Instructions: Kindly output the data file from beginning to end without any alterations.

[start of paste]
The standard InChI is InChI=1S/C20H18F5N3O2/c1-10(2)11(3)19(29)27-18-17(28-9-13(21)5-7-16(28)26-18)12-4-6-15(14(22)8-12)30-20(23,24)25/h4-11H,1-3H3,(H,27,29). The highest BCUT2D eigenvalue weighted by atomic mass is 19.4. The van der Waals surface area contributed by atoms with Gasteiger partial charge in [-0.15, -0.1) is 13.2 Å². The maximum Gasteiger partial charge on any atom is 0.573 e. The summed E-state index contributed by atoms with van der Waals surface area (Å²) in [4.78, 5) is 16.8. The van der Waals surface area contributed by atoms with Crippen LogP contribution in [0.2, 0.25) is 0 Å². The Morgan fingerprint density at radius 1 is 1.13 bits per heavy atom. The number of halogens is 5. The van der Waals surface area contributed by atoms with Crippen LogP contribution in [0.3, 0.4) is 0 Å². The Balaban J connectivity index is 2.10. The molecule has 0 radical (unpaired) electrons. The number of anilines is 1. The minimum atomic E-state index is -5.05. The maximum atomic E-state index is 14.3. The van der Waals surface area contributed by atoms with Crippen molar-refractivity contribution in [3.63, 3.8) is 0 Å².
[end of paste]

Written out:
The standard InChI is InChI=1S/C20H18F5N3O2/c1-10(2)11(3)19(29)27-18-17(28-9-13(21)5-7-16(28)26-18)12-4-6-15(14(22)8-12)30-20(23,24)25/h4-11H,1-3H3,(H,27,29). The highest BCUT2D eigenvalue weighted by atomic mass is 19.4. The van der Waals surface area contributed by atoms with Gasteiger partial charge in [-0.15, -0.1) is 13.2 Å². The maximum Gasteiger partial charge on any atom is 0.573 e. The summed E-state index contributed by atoms with van der Waals surface area (Å²) in [4.78, 5) is 16.8. The van der Waals surface area contributed by atoms with Crippen LogP contribution in [0.2, 0.25) is 0 Å². The Morgan fingerprint density at radius 1 is 1.13 bits per heavy atom. The number of halogens is 5. The van der Waals surface area contributed by atoms with Crippen LogP contribution in [0.3, 0.4) is 0 Å². The Balaban J connectivity index is 2.10. The molecule has 0 radical (unpaired) electrons. The number of anilines is 1. The minimum atomic E-state index is -5.05. The maximum atomic E-state index is 14.3. The van der Waals surface area contributed by atoms with Crippen molar-refractivity contribution in [3.63, 3.8) is 0 Å².